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Laura Seitz, Deseret News
Kristin Rushforth, of Salt Lake City, protests at the Utah Capitol before the arrival of President Donald Trump on Monday, Dec. 4, 2017.

SALT LAKE CITY — Not long after President Donald Trump left Utah on Monday, five Native American tribes announced plans to file a lawsuit challenging his pair of proclamations to shrink Bears Ears and Grand Staircase-Escalante national monuments.

A coalition of five tribes — Hopi, Navajo Nation, Ute Mountain Ute, Pueblo of Zuni and Ute Indian — claim Trump has no legal authority to shrink the Bears Ears designation.

"What transpired today is just hard for me to comprehend," Jonathan Nez, vice president of Navajo Nation, said during a news conference Monday, shaking his head. "It's just another slap in the face for a lot of us.

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"But we're not going to allow it to happen," Nez added. "We're ready to fight. We're resilient people. We're strong. … And we'll see President Trump in court."

Ethel Branch, attorney general for the Navajo Nation, called Trump's proclamation "a tremendous affront to tribal sovereignty," and said he "overstepped his authority" to do it.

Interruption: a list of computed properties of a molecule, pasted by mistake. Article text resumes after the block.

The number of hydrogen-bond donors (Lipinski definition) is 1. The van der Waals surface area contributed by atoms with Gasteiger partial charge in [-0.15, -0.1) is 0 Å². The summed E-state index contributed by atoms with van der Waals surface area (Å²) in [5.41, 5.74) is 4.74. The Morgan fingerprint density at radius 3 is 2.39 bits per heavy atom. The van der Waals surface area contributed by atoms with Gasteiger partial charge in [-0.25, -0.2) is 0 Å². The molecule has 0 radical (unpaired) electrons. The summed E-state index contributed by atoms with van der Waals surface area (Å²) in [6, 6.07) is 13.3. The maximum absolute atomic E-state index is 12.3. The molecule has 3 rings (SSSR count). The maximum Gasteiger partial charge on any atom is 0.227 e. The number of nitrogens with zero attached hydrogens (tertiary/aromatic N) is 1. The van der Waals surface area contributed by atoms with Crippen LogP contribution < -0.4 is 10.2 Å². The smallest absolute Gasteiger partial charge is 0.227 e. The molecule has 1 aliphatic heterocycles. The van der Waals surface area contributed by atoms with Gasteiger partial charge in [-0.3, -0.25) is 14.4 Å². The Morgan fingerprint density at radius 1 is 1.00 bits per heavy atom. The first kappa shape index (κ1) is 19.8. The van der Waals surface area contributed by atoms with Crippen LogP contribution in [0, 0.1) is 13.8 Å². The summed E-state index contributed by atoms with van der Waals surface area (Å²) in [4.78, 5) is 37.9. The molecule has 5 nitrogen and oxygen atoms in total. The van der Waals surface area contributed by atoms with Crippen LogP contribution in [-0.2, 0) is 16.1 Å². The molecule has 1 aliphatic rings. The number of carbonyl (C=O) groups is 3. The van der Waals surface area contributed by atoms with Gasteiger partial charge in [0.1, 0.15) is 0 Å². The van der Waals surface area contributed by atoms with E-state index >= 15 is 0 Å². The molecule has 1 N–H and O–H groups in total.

Branch said the suit is expected to be filed in either Utah District Court or Washington, D.C., District Court at some point Monday when her team finalizes its language.

The suit will argue that there is nothing in the Antiquities Act of 1906 that allows a president to modify a previous president's designation, she said.

Shaun Chapoose, a member of the Ute Indian Tribe Business Committee, said Utah's congressional delegation and the president have "taken it upon themselves to declare war on us."

"If it's a fight they want, it's a fight they're going to get," Chapoose said. "We will use every tool available, and we will prevail."

Others opponents, including environmental groups, lashed out Monday after Trump signed the proclamations, accusing the president of sacrificing precious lands for commercial and political interests, and many threatened legal action against the decision.

Eight conservation groups represented by San Francisco-based Earthjustice — including the Southern Utah Wilderness Alliance and the Sierra Club — filed a lawsuit against Trump in federal court in Washington, D.C.. Monday afternoon.

But supporters of the president's action were just as quick to praise the decision, saying it puts the land back in the state's control.

Trump said during his brief visit to Utah on Monday that past administrations had "abused" the Antiquities Act when they used it to lay national monument designations on the two areas.

The president's proclamation shrinks Bears Ears from nearly 1.35 million acres into an 86,447-acre Indian Creek unit and a 142,337-acre Shash Jaa unit.

Grand Staircase-Escalante will be cut back from nearly 1.9 million acres to three units, the 211,983-acre Grand Staircase, the 551,117-acre Kaiparowits, and the 243,241-acre Escalante Canyons.

The decision came at the request of state lawmakers and Utah's congressional delegation, and followed an on-the-ground review by Interior Secretary Ryan Zinke.

Conservationists object